• Create an action plan list to manage daily, weekly and monthly goals. Setting unrealistic goals is a big impediment to productivity. Break large tasks into manageable chunks, eliminating the “I’ll never get that done!” syndrome. Plus, it’s satisfying to mark something off a list!
  • Have regular “production” meetings.  Employees and managers need to meet consistently, to keep everyone apprised of each other’s activities,  to make sure that tasks are being accomplished, but that staff members are not duplicating the same activities.
  • Go digital when possible.  Digital is also more portable.  When possible, eliminate paper-based information to reduce clutter and the need to touch the paper again…and again…and again. Convert paper to electronic files by scanning paper documents and creating files for easy access – whether in the office, on the road or sitting in the airport.
  • Maintain a filing system.   When keeping documentation is a must, do maintain a management system, and label properly.  An appropriate filing system is still necessary at most offices. Use a file naming system as an office best practice. Rely upon standard file names, and spell out names. In two years, an organization will not likely inform new employees that PSMR stands for the Pueblo Service Media Report.
  • Maintain control over shared documents.  Don’t allow multiple versions of the same document to circulate. Clearly rename (electronically) the most recently-saved version of an edited document (by date and/or last employee to edit).
  • Be prepared.  This motto is not just for Boy Scouts. Prepare for meetings with a check list and utilize the tried and true project management approach to having an agenda. Preparation prior to any meeting–large or small–makes attendees more productive.  Even with a shared agenda, each individual may have sub topics they want to make sure are covered during the meeting.
  • Identify a CRM (Customer Relationship Management) Tool.  Avoid leaving revenues and productivity on the table. CRM tools needn’t cost money or bear large subscription fees. Some are free. CRM puts the customer/client first, and that’s good for productivity.
  • Prioritize tasks and develop a system.  Empower your office to work proactively, not just respond and react.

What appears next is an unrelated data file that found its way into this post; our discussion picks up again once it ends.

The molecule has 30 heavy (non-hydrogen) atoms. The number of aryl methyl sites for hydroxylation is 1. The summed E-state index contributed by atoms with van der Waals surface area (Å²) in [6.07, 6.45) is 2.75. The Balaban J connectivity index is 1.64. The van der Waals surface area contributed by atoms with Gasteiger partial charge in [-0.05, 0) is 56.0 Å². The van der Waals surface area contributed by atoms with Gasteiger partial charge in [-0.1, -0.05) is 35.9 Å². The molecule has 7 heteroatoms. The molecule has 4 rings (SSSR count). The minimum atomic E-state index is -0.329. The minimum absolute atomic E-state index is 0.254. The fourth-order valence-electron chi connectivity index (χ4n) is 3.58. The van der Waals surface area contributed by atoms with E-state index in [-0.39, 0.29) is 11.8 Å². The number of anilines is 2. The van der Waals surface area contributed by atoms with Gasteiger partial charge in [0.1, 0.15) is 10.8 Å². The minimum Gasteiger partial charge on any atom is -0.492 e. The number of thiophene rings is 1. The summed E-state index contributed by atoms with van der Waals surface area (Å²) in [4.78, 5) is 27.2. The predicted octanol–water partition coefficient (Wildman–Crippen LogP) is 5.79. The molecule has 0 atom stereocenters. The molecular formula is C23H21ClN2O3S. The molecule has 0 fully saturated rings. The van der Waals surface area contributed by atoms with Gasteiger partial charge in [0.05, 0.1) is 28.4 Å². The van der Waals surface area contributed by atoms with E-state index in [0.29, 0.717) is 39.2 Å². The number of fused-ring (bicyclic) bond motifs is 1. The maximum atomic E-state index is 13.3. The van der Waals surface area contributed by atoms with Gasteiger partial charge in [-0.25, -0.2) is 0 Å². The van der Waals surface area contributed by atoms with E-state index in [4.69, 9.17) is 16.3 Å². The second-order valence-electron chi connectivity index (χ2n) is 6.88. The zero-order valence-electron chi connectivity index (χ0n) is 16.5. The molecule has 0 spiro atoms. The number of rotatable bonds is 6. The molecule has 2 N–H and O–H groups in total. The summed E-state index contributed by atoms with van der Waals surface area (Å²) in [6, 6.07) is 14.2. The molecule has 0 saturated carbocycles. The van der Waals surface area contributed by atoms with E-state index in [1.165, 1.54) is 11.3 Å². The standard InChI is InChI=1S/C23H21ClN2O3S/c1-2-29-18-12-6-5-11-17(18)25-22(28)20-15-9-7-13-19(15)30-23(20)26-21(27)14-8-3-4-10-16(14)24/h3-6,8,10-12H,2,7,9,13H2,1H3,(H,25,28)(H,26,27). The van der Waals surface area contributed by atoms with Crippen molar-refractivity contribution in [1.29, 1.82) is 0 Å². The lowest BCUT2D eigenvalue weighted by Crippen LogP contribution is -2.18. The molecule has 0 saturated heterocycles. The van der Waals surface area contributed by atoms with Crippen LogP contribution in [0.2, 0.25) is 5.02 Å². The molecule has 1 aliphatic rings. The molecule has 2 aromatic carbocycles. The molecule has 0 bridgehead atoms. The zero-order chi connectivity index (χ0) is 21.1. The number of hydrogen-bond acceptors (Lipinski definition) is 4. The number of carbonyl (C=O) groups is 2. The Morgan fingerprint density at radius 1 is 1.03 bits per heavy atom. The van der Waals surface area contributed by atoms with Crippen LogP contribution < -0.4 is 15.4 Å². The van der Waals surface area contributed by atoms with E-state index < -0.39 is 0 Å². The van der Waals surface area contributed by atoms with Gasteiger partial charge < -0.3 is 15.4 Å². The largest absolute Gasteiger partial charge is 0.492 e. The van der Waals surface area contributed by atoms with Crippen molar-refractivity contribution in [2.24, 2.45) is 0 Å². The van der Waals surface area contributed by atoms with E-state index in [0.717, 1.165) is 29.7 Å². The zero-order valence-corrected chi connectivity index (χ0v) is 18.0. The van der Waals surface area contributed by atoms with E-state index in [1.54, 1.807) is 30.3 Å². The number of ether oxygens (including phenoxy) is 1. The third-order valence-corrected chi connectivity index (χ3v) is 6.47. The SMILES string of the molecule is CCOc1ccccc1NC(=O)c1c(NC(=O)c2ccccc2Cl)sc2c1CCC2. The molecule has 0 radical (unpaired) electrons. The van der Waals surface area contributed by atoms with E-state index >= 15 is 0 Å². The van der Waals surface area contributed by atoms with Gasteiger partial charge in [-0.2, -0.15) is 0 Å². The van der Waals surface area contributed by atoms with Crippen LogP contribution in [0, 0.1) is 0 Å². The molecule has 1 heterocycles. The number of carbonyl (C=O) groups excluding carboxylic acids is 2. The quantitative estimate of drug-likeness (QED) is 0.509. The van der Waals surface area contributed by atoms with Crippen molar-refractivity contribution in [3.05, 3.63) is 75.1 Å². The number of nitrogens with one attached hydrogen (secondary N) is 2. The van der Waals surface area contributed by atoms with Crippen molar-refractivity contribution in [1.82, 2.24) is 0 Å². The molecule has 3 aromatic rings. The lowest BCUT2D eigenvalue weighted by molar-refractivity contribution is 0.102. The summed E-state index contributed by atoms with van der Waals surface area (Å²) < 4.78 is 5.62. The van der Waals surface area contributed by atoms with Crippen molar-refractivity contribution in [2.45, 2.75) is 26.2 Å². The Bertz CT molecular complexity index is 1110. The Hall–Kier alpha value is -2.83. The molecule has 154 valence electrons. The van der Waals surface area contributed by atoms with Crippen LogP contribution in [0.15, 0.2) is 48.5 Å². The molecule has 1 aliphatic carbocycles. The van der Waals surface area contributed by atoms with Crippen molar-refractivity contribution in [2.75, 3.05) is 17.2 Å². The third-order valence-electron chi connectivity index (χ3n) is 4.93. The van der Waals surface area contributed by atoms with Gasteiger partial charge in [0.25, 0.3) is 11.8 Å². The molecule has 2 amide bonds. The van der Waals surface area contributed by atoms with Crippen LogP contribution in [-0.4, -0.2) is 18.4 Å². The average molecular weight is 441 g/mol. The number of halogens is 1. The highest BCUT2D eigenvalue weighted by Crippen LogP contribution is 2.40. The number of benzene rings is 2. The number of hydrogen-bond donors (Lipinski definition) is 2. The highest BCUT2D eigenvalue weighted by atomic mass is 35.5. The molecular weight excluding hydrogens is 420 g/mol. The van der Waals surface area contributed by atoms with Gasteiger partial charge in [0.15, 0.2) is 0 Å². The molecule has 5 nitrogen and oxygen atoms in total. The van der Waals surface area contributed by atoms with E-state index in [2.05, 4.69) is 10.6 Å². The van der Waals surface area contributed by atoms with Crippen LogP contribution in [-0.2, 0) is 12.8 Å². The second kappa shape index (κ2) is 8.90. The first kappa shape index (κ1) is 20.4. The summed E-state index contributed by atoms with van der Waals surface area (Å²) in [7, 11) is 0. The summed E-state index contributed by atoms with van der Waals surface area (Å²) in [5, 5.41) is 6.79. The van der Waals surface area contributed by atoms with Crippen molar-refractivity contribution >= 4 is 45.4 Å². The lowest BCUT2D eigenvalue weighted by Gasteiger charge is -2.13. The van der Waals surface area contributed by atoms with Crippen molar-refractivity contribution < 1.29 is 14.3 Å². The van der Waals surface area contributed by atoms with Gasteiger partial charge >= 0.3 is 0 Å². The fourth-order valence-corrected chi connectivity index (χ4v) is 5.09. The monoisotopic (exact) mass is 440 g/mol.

Firm President + CEO Continues Service to Philanthropy


Jeffrey D. Byrne, President + CEO of Jeffrey Byrne + Associates, Inc., has been recently re-elected to Vice Chairperson of the Board of Directors of The Giving Institute. 
Established in 1935, The Giving Institute (formerly known as the American Association of Fundraising Counsel) educates and engages member firms in the ethical delivery of counsel and related services to nonprofits through research, advocacy and best practices. Serving nonprofits of every size and purpose, The Giving Institute member firms embrace the highest ethical standards and maintain a strict code of fair practices. The Institute requires its member firms to undergo rigorous review of their consulting methods and practices (including broad surveys of client satisfaction) and to exhibit the highest standards in fundraising consulting and ethical practices. Jeffrey Byrne + Associates is the only Kansas City firm to be accepted to the Giving Institute.

The Giving Institute is also committed to promoting philanthropy.  In 1955, it first published Giving USA: The Annual Report on Philanthropy and later incorporated the Giving USA Foundation to carry out and expand its public service goals.  Today, Giving USA is the most influential publication reporting on the sources and uses of longitudinal giving data for the past 60 years in the United States. Jeffrey has also been elected to serve on the Giving USA Foundation Board.

This term marks the 10th year that Jeffrey has served on The Giving Institute Board and his 6th year on the Executive Committee. Jeffrey Byrne + Associates has been a member of the Giving Institute for 10 years. 

For more information about Jeffrey Byrne + Associates, Inc., visit

For more information about The Giving Institute, visit

For more information about Giving USA FoundationTM visit